By Tapela Morapedi
The Botswana Harvard AIDS Institute Partnership (BHP) SANTHE-funded PhD student, Lucy Mupfumi, has collaborated with Eh!woza, a media from Cape Town to conduct a community engagement project with adolescents in Gaborone. Lucy was one of 13 doctoral and postdoctoral fellowswho were awarded seed funding from the African Academy of Sciences (AAS) to carry out community and public engagement projects in their settings. According to AAS, these engagement projects are geared towards moving African Science towards people-centred approaches of conducting research that promotes societal impact of health research.
Lucy’s project titled “Adolescent Advocacy Can End TB (AaCeT)” anchors on BHP’s resolve to strengthen community engagement to educate the public on health research using innovative approaches for different audiences. Her proposed work seeks to increase awareness about TB among adolescents in Botswana through participant-led production of short stories or Television Documentaries that can subsequently be shared with other high school learners. She worked with her collaborating partners, Eh!woza, to train adolescents on story telling and video production over a 10-day period from 27thJanuary to the 7thof February 2020. At the end of the workshop, the adolescent-produced stories were edited into one documentary that was shared with a group of high school learners to spread awareness on TB and HIV.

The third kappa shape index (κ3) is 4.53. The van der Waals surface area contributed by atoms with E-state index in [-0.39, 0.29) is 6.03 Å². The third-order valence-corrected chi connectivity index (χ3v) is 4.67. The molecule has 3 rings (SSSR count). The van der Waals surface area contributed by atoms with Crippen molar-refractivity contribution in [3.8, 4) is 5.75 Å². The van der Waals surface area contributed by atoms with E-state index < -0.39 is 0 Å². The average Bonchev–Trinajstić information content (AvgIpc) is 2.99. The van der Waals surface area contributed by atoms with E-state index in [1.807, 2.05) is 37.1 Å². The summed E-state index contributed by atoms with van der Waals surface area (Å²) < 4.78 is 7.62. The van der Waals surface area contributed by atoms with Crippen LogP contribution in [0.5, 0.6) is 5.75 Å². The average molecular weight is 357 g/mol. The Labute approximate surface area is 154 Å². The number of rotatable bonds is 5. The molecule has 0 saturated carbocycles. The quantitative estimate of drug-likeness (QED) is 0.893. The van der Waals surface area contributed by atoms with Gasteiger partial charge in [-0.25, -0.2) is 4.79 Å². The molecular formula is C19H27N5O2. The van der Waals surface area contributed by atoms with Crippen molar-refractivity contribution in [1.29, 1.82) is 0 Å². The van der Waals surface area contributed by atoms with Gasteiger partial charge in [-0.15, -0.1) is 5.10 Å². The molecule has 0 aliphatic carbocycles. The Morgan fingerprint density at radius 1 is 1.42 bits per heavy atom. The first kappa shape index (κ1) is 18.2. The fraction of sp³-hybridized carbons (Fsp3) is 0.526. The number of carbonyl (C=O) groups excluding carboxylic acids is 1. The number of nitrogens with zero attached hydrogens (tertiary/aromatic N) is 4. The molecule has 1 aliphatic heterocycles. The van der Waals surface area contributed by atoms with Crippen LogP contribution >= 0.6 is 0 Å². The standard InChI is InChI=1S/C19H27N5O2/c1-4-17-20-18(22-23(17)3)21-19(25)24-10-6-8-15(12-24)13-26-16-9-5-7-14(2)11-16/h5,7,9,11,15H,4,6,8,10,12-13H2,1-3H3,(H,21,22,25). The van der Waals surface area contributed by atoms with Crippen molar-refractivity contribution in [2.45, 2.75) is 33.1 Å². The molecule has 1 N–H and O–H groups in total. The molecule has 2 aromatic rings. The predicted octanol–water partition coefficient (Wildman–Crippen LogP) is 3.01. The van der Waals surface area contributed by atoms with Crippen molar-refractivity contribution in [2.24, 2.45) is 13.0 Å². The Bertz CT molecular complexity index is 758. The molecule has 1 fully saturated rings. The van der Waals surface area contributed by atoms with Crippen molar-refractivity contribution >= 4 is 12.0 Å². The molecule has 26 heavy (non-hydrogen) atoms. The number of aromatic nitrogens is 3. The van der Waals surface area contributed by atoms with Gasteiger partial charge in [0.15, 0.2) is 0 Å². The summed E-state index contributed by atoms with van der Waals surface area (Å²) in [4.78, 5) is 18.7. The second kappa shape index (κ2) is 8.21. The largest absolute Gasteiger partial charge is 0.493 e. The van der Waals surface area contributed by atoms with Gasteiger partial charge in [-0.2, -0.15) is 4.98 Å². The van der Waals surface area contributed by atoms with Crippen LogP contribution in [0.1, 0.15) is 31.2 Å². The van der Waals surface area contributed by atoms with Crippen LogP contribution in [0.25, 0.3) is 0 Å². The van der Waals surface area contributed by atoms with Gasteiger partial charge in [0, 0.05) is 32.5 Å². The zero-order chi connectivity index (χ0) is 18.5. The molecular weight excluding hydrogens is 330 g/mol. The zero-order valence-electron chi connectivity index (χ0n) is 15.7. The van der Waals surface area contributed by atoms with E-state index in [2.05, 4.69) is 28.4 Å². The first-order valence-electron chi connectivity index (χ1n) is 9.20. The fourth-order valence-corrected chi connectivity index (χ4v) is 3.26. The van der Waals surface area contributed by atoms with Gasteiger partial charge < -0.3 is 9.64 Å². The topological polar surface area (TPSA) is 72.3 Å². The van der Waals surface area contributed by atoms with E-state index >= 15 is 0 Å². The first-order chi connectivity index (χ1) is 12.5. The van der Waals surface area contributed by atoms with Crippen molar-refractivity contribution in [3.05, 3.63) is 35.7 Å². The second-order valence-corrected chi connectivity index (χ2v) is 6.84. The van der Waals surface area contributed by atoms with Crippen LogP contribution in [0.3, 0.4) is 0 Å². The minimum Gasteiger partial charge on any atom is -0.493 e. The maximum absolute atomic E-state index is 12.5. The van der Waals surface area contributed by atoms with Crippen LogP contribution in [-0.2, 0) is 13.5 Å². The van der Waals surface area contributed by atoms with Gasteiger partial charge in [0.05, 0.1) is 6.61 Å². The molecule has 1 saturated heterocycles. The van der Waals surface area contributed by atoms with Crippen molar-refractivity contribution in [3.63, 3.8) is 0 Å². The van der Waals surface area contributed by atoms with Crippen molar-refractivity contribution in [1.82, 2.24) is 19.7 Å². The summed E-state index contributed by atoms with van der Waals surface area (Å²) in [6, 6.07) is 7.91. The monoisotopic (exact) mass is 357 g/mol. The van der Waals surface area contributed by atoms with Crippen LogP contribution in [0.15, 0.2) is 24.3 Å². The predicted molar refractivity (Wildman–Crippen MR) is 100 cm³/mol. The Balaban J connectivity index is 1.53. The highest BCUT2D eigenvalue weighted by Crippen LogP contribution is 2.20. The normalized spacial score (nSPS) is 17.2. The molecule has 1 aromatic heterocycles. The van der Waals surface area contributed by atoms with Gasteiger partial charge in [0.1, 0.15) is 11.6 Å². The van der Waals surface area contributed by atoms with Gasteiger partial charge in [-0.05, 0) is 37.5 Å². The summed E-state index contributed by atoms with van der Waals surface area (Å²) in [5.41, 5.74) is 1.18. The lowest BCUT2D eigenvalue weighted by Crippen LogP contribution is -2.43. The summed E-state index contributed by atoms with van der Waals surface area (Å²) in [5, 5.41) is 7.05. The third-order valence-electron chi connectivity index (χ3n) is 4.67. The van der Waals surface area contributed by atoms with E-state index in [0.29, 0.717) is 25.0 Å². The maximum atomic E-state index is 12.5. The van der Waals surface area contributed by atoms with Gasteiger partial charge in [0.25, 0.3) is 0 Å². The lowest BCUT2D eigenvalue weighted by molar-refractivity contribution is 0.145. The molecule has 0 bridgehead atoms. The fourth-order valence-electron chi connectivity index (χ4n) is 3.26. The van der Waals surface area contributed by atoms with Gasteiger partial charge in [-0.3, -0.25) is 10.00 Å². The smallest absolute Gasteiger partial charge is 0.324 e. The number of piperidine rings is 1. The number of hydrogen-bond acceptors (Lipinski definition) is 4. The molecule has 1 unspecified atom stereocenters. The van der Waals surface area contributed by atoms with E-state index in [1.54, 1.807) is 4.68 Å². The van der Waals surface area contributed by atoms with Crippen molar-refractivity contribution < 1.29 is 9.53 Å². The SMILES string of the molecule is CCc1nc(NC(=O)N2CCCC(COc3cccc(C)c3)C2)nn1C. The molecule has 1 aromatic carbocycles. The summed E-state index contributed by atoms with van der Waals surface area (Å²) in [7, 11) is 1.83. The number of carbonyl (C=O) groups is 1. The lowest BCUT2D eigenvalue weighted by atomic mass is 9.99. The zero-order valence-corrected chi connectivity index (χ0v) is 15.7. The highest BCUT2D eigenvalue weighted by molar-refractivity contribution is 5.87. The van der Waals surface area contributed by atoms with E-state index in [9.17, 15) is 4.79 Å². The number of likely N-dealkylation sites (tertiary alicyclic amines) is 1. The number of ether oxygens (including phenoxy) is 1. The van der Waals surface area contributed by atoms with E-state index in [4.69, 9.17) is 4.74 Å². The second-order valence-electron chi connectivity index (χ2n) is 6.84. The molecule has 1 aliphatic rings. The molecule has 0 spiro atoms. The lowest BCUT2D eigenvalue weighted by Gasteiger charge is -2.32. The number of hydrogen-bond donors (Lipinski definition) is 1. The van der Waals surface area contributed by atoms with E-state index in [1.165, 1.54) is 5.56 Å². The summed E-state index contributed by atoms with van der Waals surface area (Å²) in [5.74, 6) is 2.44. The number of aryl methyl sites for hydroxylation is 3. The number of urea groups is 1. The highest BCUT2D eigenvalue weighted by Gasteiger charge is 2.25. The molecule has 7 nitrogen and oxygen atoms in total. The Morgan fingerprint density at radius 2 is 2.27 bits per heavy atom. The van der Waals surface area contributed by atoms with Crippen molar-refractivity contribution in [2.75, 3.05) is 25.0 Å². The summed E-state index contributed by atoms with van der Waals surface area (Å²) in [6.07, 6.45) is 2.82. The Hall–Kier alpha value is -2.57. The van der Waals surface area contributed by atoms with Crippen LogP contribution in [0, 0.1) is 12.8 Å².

The media training workshop with adolescents participants followed a stakeholder engagement meeting held on the 4thof December 2019 at Cresta President Hotel to discuss proposal. Community and public engagement is an increasingly important area of biomedical research to allow researchers to engage with the communit in which they conduct research. This project will document the understanding, perspectives and experience of young people HIV and TB.
Participants at the stakeholder meeting included teachers and learners from Molefhi Senior Secondary School, Gaborone Secondary School (GSS), Maruula School, officials form the National TB Programme at the Ministry of Health and Wellness and Save the Children Homes (SOS). A patient activist was also in attendance and shared her personal journey with TB. A lot of interest was generated amongst both the learners and teachers the project. In addition, all the invited guest expressed interest to return for the final meeting planned for 25thof March 2020 where results of the engagement activities with adolescents will be shared.
Lucy’s media partners, Eh!woza, is a public engagement project that forms collaboration between biomedical researchers, concept artists, anthropologist, NGO’s, musicians and young people living with Khayelitsha, a township in Cape Town. The project covers public engagement, youth education and advocacy with the ultimate aim of decreasing stigma and encouraging positive health and behavior.